Now, the UK legal community luckily has some of the sharpest minds in European law in their midst, and many of them have put their minds to find a solution to that riddle. For example, a group of prominent EU law experts led by Lord David Anderson has suggested that the right of British EU citizens to an equal vote in the EP elections under Article 39 of the Charter of Fundamental Rights could be proportionately restricted in this respect. Neither would the decisions of the European Parliament all be null and void if no EP elections in the UK would take place, nor would UK breach its treaty obligations interpreted in the light of Article 50. And also from a democratic point of view, it seems to me not completely off the wall to take the view that people who would already have quit the club if it weren’t for a temporary stay their government has explicitly begged for, wouldn’t necessarily have to be entitled to equal say over the future of the EU, as far as democratic legitimacy is concerned.
ARMIN CUYVERS also warns on Verfassungsblog against too much constitutional rigidity with regard to the British needs: If a member state could actually blow up the entire EU constitutional order by refusing to take part in the EP elections, then this would give member states an enormous potential for blackmail. European law could not consistently insist on such a „kill switch“.
Among those who keep denying Theresa May the necessary majority for her Withdrawal Agreement with particular persistency is the Northern Irish DUP. Their argument that the so-called backstop for Northern Ireland would undermine the integrity of the United Kingdom is dismantled by NIKOS SKOUTARIS.
According to EKKEHART REIMER, it is not just the UK parliament that needs to approve the Brexit deal, but also the GermanBundestag, in order to meet its „disintegration responsibility“ under German constitutional law. And the same would go for the extension of the Brexit deadline. HEIKO SAUER, however, takes a decidedly different view.
International lawyers are used to grief from the USA, but President Trump’s recent announcement to recognize the Israeli annexation of the Syrian Golan Heights has taken their alarm to a completely different level. STEFAN TALMON compiles a picture from this and many other attacks on international law which shows that the USA under Trump not only place their interests above international law if necessary, but are targeting international law as such.
Russia’s so-called anti fake-news legislation is inspected by ORESTE POLLICINO who has participated in a workshop in Moscow and is rather appalled by what he has learnt.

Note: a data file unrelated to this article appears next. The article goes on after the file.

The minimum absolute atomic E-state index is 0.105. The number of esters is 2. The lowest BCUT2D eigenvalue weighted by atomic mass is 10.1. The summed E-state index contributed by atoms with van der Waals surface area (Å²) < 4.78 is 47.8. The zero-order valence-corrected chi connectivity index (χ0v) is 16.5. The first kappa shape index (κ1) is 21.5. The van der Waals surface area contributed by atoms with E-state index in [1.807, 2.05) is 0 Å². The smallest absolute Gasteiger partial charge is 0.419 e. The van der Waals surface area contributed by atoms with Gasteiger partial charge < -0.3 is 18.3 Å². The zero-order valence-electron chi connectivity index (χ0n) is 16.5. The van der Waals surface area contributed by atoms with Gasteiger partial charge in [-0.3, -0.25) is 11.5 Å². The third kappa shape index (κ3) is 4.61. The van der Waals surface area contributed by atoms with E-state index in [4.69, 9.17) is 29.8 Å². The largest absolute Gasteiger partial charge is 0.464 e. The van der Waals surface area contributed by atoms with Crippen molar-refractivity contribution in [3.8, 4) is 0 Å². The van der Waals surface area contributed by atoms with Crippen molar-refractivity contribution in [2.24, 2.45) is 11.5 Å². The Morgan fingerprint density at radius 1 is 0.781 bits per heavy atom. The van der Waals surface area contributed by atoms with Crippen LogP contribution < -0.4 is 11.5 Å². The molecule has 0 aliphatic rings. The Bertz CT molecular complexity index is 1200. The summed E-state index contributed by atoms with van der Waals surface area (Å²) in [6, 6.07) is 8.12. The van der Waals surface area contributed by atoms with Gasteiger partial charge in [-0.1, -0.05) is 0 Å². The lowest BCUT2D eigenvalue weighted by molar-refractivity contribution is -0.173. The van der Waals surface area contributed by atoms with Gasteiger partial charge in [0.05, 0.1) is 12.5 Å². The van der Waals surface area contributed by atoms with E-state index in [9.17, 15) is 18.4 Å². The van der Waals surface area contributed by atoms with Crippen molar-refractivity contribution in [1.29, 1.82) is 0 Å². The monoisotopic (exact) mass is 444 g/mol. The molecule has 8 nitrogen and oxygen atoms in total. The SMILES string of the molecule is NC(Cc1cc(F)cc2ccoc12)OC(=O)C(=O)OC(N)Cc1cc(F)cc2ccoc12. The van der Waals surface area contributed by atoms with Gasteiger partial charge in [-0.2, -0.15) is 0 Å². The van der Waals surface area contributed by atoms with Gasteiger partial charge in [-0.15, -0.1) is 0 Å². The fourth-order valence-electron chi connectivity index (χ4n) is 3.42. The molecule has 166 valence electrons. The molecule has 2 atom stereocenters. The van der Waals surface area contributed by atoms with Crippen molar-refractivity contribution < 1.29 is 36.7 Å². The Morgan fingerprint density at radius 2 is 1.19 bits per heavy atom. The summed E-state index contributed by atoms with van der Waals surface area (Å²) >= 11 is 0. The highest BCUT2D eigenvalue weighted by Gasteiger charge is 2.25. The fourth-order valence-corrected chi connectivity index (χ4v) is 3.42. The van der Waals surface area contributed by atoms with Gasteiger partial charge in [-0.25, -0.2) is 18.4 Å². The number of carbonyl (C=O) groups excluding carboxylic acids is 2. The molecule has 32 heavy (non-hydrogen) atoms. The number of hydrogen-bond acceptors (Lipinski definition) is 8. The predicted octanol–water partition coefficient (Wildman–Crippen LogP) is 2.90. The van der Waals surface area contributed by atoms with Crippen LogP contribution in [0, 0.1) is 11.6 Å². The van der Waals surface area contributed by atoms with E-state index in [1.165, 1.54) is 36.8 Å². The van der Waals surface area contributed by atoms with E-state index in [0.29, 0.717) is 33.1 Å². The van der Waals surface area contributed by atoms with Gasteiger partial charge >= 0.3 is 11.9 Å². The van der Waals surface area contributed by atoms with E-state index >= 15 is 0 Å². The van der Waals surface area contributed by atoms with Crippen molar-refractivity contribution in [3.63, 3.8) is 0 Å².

In Lithuania, the Constitution was amended and citizens were given the right to complain about fundamental rights violations directly before the Constitutional Court. The background is explained by AGNE LIMANTĖ.
In Turkey, President Erdoğan is currently in his second term of office, and CEM TECIMER describes the different scenarios of how long he could remain in power under the current constitution specially tailored to his needs. Depending on the interpretation, the answer is between 2023 and 2033.
In Hungary, the CEU is no longer the only academic institution to be targeted by the Fidesz government. TAMAS DESZO ZIEGLER examines how the systematic restriction of scientific freedom in Hungary works.
In Germany, the Federal Home Secretary intends to punish refugee helpers if they alert those affected to their impending deportation. MAX PICHL sees the principle of effective legal remedy and the rule of law in danger.
China’s latest White Paper on human rights has caused quite a stir abroad. ADELE CARRAI unfolds what the paper contains and entails.
PHILIP ALLOTT believes that the short-term extension of the Brexit deadline could be seen as incompatible with Art. 50 TEU, with the result that the UK would be a regular EU member again for the time being, and the two-year deadline could be set anew with a new Brexit declaration. RICHARD LANG, for one, is unconvinced.
MANUEL MÜLLER sees the blame for the Brexit disaster less in Theresa May’s shortcomings than in the structural consequences of European disintegration.
AURÉLIEN ANTOINE examines the key role of Attorney General of England and Wales Geoffrey Cox in the Brexit drama.
LEWIS GRAHAM is concerned about an ECtHR decision in a Ukrainian case and worries whether the ECtHR will apply stricter standards in Eastern Europe when it comes to the assessment of life imprisonment.
OLIVIER BEAUD reports on his participation in the „Grand Débat“ with French President Emmanuel Macron and what he learned about his constitutional plans and considerations.
HANS-MARTIEN TEN NAPEL examines the political-theological rhetoric of the winner of the Dutch regional elections, the right-wing populist Thierry Baudet.
LEIV MARSTEINREDET takes a closer look at the vice-president of Brasil before the backdrop of the right-wing extremist president Bolsonaro’s recent plunge in the popularity polls.
ILYA SOMIN is concerned about the fact that the conservatives among the US Supreme Court Justices have halted the execution of a Buddhist death-row inmate because he wasn’t allowed the same right to spiritual assistance as Christians, while they saw no reason to intervene in another recent case about a Muslim prisoner.
DAVID SUPER is astounded about the phenomenon that is Alexandria Ocasio-Cortez.
That’s it for now. Next week I will be travelling most of the time, and the week after that as well. I’ll be heading southeast. Balkan-bound, and very excited about that. More about this in my next editorial. In the meantime, all the best, and take care